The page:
BIOGRAPHY

Lilith Starr was born in 1972. She was raised by back-to-the-land hippies in the wilderness of Alaska and northern California, with no phone, plumbing or electricity. She immersed herself in books and writing, and earned a Bachelor’s with Honors in English from Harvard, and a Master’s in Journalism from Stanford University.

 

Fresh out of graduate school, she got a job in the technology industry and quickly rose up through its ranks. But her lifelong depression still dogged her, and when the technology industry crashed in 2001, she fell into a downward spiral that lasted a decade, eventually losing her marriage, her house, her job and her friends due to an out-of-control addiction to nitrous oxide.

When she met her future husband Uruk Black in 2010, she had given up on life after 15 years of addiction. She had tried for 9 years to get clean and sober in Narcotics Anonymous, but their God-based program actually made her use more, convincing her that she was powerless and that only God could step in and save her─except that she was an atheist with no belief in God.

 

No matter how many times she did the twelve steps, no matter how hard she tried to quit, the addiction returned, bringing more depression. She had finally resigned herself to a slow suicide with the drugs, hoping to withdraw far enough into isolation that she would minimize the damage to others.

 

But meeting Uruk changed everything. She fell passionately in love with him, and suddenly she had something to fight for. Starr picked up her husband’s Satanic Bible (by Anton LaVey), and found that the philosophy resonated strongly with her. It was this Satanic philosophy of self-reliance and self-empowerment that gave her the strength to eventually beat the drugs for good and build a new life with no room for addiction.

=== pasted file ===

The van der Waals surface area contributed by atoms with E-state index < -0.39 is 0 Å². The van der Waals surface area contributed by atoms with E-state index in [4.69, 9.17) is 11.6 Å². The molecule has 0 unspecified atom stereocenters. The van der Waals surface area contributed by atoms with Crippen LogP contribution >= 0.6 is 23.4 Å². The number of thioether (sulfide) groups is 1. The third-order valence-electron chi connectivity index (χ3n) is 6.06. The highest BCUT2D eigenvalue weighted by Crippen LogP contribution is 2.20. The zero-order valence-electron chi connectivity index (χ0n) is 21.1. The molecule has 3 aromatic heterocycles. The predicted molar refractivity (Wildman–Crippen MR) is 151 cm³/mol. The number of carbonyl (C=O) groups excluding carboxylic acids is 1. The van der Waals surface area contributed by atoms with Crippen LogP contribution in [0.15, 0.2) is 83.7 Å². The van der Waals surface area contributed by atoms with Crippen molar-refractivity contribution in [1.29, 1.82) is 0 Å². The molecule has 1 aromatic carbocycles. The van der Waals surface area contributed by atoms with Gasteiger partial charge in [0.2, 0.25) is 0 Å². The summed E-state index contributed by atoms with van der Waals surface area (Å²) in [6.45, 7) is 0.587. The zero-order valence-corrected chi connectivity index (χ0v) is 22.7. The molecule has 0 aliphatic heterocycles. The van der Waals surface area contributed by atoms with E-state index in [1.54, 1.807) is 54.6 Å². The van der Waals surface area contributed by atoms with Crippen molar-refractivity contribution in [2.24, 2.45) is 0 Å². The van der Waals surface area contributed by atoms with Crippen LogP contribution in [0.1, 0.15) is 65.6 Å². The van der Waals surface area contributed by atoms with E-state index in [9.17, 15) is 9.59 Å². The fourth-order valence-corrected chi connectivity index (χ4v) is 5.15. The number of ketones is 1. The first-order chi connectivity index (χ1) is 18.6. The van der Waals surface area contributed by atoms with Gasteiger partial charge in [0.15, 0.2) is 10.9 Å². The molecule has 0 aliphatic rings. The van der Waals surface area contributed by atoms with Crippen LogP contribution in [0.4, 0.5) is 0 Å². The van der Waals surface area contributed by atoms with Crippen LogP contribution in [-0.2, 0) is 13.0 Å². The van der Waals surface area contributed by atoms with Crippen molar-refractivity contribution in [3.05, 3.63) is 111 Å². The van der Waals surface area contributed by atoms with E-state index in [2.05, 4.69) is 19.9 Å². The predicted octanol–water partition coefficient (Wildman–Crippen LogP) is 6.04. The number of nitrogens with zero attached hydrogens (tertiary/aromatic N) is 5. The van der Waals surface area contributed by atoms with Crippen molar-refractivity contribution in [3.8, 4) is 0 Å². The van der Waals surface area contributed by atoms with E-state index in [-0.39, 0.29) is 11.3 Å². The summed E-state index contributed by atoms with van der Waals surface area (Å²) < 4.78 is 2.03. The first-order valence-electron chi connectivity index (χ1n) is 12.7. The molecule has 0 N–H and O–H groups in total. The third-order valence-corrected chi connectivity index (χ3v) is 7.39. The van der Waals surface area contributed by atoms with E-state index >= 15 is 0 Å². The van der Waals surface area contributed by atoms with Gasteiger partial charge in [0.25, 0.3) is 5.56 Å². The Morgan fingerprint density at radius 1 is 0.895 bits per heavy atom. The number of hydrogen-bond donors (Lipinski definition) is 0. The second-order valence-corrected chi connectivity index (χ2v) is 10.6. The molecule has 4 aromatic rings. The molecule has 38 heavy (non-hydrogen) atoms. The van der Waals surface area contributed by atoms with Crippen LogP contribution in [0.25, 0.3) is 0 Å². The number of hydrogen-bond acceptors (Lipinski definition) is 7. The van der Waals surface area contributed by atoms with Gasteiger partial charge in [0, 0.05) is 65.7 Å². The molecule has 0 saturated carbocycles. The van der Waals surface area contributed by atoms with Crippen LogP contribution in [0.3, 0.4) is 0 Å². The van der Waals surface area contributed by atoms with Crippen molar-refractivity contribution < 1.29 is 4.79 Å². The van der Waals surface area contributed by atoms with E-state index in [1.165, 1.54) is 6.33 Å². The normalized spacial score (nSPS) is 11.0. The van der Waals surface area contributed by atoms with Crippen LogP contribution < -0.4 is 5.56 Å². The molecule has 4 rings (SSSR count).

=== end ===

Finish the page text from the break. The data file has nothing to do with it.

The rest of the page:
In gratitude for her sobriety, she dedicated her life to building Satanic community, first by serving as editor-in-chief for the Satanism Facebook page. When she encountered the Satanic Temple, she found their Seven Tenets to be a superior code of ethics and embraced their philosophy of compassion, empathy, reason and justice.

When the Satanic Temple made headlines in 2014 by using the Religious Freedom Restoration Act to actually fight for women's reproductive rights, Starr decided she wanted to get more involved and applied to start a Chapter in her hometown. She was chosen to head the Seattle Chapter of the Satanic Temple, which she launched in December 2014. She published "The Happy Satanist: Finding Self-Empowerment," a collection of her essays on Satanism, in June 2015.

 

Now her life is centered on her organizing work with the Satanic Temple of Seattle, building a tight-knit Satanic community and leading the activist group to multiple victories for religious freedom. She lives with her husband Uruk in Seattle, Washington, and is currently working on a second book of Satanic philosophy.

 

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